Irish mezzo-soprano Paula Murrihy on Salzburg, Sellars and Singing

For Peter Sellars, Mozart’s Idomeneo is a ‘visionary’ work, a utopian opera centred on a classic struggle between a father and a son written by an angry 25-year-old composer who wanted to show the musical establishment what a new generation could do.

London Bel Canto Festival 2019: an interview with Ken Querns-Langley

“Physiognomy, psychology and technique.” These are the three things that determine the way a singer’s sound is produced, so Ken Querns-Langley explains when we meet in the genteel surroundings of the National Liberal Club, where the training programmes, open masterclasses and performances which will form part the third London Bel Canto Festival will be held from 5th-24th August.

The Royal Opera Tours to Japan in September 2019

The Royal Opera is delighted to be returning to Japan in September 2019 as part of an exciting year of UK-Japan exchanges, titled UK in Japan 2019-20, following the Company’s hugely successful tour in autumn 2015.

Longborough Festival Opera announces collaboration with The Academy of Ancient Music in 2020

Longborough Festival Opera will collaborate with the Academy of Ancient Music (AAM) for its production of Monteverdi The Return of Ulysses in 2020. Robert Howarth will conduct Monteverdi’s beautiful, compassionate drama, with Tom Randle in the title role.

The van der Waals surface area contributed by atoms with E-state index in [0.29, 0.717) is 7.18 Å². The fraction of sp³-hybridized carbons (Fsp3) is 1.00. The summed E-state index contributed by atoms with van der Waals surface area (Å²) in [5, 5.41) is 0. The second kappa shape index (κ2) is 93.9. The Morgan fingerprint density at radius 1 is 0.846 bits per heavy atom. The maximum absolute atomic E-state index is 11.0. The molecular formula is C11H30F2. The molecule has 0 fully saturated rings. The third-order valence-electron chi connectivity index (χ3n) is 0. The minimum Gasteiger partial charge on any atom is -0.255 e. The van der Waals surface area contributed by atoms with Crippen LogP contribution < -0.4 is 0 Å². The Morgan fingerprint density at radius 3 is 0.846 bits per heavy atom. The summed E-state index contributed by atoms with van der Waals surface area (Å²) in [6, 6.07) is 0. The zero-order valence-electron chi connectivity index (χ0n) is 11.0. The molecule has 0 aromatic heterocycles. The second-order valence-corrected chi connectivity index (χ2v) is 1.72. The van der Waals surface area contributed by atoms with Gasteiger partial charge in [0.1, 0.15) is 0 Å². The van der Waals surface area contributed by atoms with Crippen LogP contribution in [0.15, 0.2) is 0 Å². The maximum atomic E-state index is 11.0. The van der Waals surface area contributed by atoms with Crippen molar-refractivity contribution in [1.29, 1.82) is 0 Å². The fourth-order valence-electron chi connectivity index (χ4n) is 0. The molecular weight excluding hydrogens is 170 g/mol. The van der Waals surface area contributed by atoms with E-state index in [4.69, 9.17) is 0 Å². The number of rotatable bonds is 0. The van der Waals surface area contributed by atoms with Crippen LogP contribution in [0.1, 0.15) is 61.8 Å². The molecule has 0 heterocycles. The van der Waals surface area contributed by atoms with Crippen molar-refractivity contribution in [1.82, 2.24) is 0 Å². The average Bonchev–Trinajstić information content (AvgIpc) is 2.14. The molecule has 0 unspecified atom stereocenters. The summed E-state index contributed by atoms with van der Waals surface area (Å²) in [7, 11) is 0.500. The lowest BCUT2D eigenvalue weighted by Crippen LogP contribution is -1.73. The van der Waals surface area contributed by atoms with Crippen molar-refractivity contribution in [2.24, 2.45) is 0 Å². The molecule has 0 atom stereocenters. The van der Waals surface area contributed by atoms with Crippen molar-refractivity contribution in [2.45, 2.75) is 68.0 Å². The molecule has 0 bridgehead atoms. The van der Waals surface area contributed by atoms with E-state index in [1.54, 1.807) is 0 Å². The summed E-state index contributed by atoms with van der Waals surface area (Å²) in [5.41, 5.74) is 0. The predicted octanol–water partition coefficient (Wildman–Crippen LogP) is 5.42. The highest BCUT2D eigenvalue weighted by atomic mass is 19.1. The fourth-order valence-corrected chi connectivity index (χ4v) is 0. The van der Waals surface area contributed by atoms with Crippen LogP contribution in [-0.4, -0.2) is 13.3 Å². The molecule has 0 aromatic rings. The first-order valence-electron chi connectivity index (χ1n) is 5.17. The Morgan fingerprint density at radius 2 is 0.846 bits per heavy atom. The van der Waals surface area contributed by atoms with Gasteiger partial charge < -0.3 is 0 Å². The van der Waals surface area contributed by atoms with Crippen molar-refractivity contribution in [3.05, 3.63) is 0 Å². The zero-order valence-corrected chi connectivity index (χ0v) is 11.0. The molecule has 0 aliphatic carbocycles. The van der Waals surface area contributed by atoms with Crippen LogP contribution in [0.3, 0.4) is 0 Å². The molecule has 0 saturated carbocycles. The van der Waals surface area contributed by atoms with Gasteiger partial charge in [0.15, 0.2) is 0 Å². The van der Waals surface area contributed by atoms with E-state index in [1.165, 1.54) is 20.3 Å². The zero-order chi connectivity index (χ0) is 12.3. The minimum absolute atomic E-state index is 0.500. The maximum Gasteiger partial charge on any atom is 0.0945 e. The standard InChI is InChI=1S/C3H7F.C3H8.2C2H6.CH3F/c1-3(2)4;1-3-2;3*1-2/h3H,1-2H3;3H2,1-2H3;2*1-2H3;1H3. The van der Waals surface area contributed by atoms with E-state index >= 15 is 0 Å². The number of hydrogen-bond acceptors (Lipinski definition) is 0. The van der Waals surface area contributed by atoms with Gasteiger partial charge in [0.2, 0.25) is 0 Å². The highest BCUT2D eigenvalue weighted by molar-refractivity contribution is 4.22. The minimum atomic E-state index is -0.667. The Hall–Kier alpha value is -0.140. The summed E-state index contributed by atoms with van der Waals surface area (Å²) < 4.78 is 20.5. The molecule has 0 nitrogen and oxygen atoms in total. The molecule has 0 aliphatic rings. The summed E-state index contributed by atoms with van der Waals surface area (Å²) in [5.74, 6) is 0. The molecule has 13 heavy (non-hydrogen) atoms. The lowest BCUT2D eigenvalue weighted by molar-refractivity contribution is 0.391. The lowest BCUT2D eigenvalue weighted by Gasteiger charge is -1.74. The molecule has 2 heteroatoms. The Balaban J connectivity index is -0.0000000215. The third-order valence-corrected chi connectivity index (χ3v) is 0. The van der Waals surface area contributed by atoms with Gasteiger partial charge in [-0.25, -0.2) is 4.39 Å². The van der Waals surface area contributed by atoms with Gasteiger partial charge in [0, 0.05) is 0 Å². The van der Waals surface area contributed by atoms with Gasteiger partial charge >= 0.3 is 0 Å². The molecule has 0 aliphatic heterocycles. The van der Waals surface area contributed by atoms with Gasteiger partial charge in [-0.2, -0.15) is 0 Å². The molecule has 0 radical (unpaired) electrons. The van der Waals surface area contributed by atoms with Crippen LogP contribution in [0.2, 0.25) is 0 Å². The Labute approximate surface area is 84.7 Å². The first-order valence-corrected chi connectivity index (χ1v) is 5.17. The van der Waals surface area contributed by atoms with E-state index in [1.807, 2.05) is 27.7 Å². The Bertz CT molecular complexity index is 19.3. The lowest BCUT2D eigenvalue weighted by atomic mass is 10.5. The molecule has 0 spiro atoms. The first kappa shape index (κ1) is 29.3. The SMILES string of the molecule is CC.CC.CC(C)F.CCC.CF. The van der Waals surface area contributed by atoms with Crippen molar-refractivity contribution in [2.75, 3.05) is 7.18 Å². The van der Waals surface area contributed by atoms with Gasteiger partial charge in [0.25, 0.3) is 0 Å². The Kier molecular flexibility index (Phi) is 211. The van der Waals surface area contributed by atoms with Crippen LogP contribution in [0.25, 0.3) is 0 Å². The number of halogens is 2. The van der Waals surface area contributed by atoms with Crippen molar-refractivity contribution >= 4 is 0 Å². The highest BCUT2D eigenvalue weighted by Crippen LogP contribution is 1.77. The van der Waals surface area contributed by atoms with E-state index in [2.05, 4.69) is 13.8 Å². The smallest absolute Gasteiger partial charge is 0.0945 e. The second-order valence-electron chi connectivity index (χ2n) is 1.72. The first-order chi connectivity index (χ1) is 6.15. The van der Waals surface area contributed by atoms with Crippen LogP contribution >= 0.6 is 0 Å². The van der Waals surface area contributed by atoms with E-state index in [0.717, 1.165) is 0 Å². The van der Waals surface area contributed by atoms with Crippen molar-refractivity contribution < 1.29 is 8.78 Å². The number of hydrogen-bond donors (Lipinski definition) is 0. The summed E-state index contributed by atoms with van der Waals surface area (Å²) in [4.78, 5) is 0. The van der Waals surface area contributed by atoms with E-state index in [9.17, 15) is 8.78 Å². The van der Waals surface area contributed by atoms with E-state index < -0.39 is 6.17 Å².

Glyndebourne’s first production of Dialogues des Carmélites to open Glyndebourne Festival 2020

Glyndebourne’s first production of Poulenc’s Dialogues des Carmélites will open Glyndebourne Festival 2020, it was announced today. The opera house unveiled its 2020 plans at an event in its recently built Production Hub, hosted by Glyndebourne’s new senior leadership team, Artistic Director Stephen Langridge and Managing Director Sarah Hopwood, who jointly replace the former position of General Director.

Garsington Opera Announces 2020 season and 2019 Paris Performance

Garsington Opera is delighted to announce the 2020 season that will open on 28 May, featuring three new productions - Verdi’s Un giorno di regno, Mozart’s Mitridate, re di Ponto, Dvořák’s Rusalka and a revival of John Cox’s legendary production of Beethoven’s Fidelio.

Un ballo in maschera at Investec Opera Holland Park: in conversation with Alison Langer

“Sop. Page, attendant on the King.” So, reads a typical character description of the loyal page Oscar, whose actions, in Verdi’s Un ballo in maschera, unintentionally lead to his monarch’s death. He reveals the costume that King Gustavo is wearing at the masked ball, thus enabling the monarch’s secretary, Anckarstroem, to shoot him. The dying King falls into the faithful Oscar’s arms.

Martin Duncan directs the first UK staging of Offenbach's Fantasio at Garsington